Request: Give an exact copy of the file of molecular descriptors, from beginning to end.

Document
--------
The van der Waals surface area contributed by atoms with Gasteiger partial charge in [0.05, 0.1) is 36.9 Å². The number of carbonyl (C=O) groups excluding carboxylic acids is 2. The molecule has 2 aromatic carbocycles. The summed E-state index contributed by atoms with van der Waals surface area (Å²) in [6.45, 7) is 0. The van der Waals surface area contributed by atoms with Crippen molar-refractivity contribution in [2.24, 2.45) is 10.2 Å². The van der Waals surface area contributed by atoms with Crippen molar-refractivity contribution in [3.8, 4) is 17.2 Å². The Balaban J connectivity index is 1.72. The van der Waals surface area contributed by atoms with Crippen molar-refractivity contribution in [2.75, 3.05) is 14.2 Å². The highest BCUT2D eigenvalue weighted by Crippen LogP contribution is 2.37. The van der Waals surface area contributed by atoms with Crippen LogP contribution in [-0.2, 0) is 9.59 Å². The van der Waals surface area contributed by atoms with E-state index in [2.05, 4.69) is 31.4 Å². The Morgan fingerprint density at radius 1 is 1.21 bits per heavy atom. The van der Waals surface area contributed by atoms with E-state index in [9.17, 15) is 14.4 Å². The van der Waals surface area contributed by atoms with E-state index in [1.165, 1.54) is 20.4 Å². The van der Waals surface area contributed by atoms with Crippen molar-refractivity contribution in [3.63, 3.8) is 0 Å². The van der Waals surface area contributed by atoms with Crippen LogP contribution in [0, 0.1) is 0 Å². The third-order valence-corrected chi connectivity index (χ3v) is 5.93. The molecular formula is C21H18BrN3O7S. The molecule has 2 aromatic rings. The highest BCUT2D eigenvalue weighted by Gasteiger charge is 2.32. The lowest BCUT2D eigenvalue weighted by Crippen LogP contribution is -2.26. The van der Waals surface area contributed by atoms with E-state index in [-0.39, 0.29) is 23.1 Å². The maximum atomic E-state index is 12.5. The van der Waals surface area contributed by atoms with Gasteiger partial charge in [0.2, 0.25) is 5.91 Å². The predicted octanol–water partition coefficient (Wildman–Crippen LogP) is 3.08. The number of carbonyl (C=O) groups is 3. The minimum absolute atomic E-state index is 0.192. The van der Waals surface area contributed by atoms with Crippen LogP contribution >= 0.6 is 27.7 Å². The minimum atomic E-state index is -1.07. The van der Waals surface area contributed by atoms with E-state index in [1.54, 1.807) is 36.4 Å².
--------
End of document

The van der Waals surface area contributed by atoms with Gasteiger partial charge in [0.05, 0.1) is 36.9 Å². The number of carbonyl (C=O) groups excluding carboxylic acids is 2. The molecule has 2 aromatic carbocycles. The summed E-state index contributed by atoms with van der Waals surface area (Å²) in [6.45, 7) is 0. The van der Waals surface area contributed by atoms with Crippen molar-refractivity contribution in [2.24, 2.45) is 10.2 Å². The van der Waals surface area contributed by atoms with Crippen molar-refractivity contribution in [3.8, 4) is 17.2 Å². The Balaban J connectivity index is 1.72. The van der Waals surface area contributed by atoms with Crippen molar-refractivity contribution in [2.75, 3.05) is 14.2 Å². The highest BCUT2D eigenvalue weighted by Crippen LogP contribution is 2.37. The van der Waals surface area contributed by atoms with Crippen LogP contribution in [-0.2, 0) is 9.59 Å². The van der Waals surface area contributed by atoms with E-state index in [2.05, 4.69) is 31.4 Å². The Morgan fingerprint density at radius 1 is 1.21 bits per heavy atom. The van der Waals surface area contributed by atoms with E-state index in [9.17, 15) is 14.4 Å². The van der Waals surface area contributed by atoms with E-state index in [1.165, 1.54) is 20.4 Å². The van der Waals surface area contributed by atoms with Crippen molar-refractivity contribution in [3.63, 3.8) is 0 Å². The van der Waals surface area contributed by atoms with Crippen LogP contribution in [0, 0.1) is 0 Å². The third-order valence-corrected chi connectivity index (χ3v) is 5.93. The molecular formula is C21H18BrN3O7S. The molecule has 2 aromatic rings. The highest BCUT2D eigenvalue weighted by Gasteiger charge is 2.32. The lowest BCUT2D eigenvalue weighted by Crippen LogP contribution is -2.26. The van der Waals surface area contributed by atoms with E-state index in [-0.39, 0.29) is 23.1 Å². The maximum atomic E-state index is 12.5. The van der Waals surface area contributed by atoms with Gasteiger partial charge in [0.2, 0.25) is 5.91 Å². The predicted octanol–water partition coefficient (Wildman–Crippen LogP) is 3.08. The number of carbonyl (C=O) groups is 3. The minimum absolute atomic E-state index is 0.192. The van der Waals surface area contributed by atoms with Crippen LogP contribution >= 0.6 is 27.7 Å². The minimum atomic E-state index is -1.07. The van der Waals surface area contributed by atoms with E-state index in [1.54, 1.807) is 36.4 Å².